Cost of Airline Tickets out of Ukraine Rises in Face of Possible Russian Invasion

As some people rush to get out of Ukraine in the face of Russian aggression, airlines like Ukrainian Air have raised fares by as much as 131 percent.

As Russian troops massed on Ukraine's eastern border, the Pentagon announced Monday that it was putting 8,500 U.S. soldiers on high alert for potential deployment to help defend against a possible invasion. As a result, airlines looked to hike up their prices as people attempted to flee the country.

Newsweek examined the Tuesday versus Wednesday airfares of four large carriers that service Ukraine's capital city of Kyiv: Swiss Air Lines, Lufthansa, Austrian Air, and the country's flag carrier, Ukraine International Airlines (UIA).

All airfares were listed as economy class one-way tickets from Ukraine's largest hub, Boryspil International Airport, to John F. Kennedy International Airport in New York City. The majority of these airfares allowed for at least one stopover or transfer in a number of different European cities.

Ukrainian Airlines
A number of airlines hiked their prices Monday in what appears to be anticipation of a mass exodus out of Ukraine if fighting should break out in the country. This comes as Russian troops continue to gather on the country's border. Here, Ukraine International Airlines (UIA) planes can be seen parked in Kyiv's Boryspil International Airport in 2020. Sergei Supinsky/Getty

The most dramatic price increase was from UIA, which showed a best Tuesday airfare of $29 and a Wednesday best $67. While UIA is often known for its low fares and cheaper options, this still represents a day-to-day price increase of 131 percent.

On the other end of the spectrum lies Swiss Air Lines. The flag carrier of Switzerland is rated as a four-star airline by the aviation review site Skytrax, and has prices to match.

For Tuesday, Swiss Air Lines showed a low price of $455, which increased to $499 on Wednesday, a 10 percent spike. The airline then drops airfare back down to $396 for Thursday, a 20 percent dip.

But the highest airfare seemed to be from Austria's flag carrier, Austrian Air, another line often considered to be among the top in Europe. Austrian Air was offering $795 tickets out of Kyiv on Tuesday, which increased to $839 on Wednesday.

By Friday, the lowest airfare had dipped down to $669, dropping 15 percent in just three days.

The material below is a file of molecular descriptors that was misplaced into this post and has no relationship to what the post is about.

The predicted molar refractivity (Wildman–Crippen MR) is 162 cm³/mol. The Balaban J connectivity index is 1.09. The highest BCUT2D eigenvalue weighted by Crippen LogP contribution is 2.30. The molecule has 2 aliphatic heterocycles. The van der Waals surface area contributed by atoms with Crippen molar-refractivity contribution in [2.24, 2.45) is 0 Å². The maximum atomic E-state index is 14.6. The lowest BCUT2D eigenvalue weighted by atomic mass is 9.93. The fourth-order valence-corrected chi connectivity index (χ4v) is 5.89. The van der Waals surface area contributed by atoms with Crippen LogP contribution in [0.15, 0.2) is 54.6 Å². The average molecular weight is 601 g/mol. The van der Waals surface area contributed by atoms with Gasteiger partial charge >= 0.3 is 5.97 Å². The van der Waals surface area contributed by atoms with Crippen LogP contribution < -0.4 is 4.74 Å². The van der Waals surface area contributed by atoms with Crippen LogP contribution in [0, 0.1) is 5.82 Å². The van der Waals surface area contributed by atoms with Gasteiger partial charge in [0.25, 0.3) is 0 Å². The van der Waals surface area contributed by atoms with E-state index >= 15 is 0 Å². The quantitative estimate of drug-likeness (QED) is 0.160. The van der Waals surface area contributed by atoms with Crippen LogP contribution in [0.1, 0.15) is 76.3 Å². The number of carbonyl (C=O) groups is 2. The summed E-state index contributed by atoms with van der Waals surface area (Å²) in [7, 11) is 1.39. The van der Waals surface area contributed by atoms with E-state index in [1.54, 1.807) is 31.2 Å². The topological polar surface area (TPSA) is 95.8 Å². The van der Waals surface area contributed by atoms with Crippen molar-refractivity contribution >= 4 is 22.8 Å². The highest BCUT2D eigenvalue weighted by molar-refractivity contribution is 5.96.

Almost identical pricing was seen by Lufthansa, the flag carrier of Austria's next-door neighbor, Germany. Getting on a Lufthansa flight out of Kyiv would set passengers back $790 on Tuesday, which increased to $834 on Wednesday.

However, Lufthansa, too, had lowered its price to $665 by Friday, another 15 percent decrease.

Lufthansa owns Austrian Airlines as well as a number of other subsidiaries, which may help explain the similar flow in pricing between the two airlines.

The price bumps come following a report that four European airlines would cease operations at Boryspil International Airport due to fears over the potential for violence in Ukraine.

This includes Lufthansa, Swiss Air Lines and Austrian Air. Also pulling their planes was the Dutch-based KLM.

These four airlines reportedly worked to shift around schedules and plane departures to minimize the amount of time that their flight crews spent in Ukraine.

Aviation lawyer Andriy Guck told Ukrainian news source The Kyiv Independent that it is fairly common "for airlines to be volatile to the situation and make sudden changes to their flight schedule if they sense some danger."

Guck told the outlet that the airlines were simply trying to reduce their operational risks. However, he didn't believe that all flights would have to be canceled at this point.

When reached for comment, a spokesperson for Swiss Air Lines told Newsweek that in general, the development of ticket pricing was related to offer and demand. They did not elaborate on the specifics of the situation in Ukraine.

Newsweek has also reached out to UIA, Lufthansa, and Austrian Air for comment.

Update (01/25/2022, 4 p.m. ET): This story has been updated with a comment from Swiss Air Lines.

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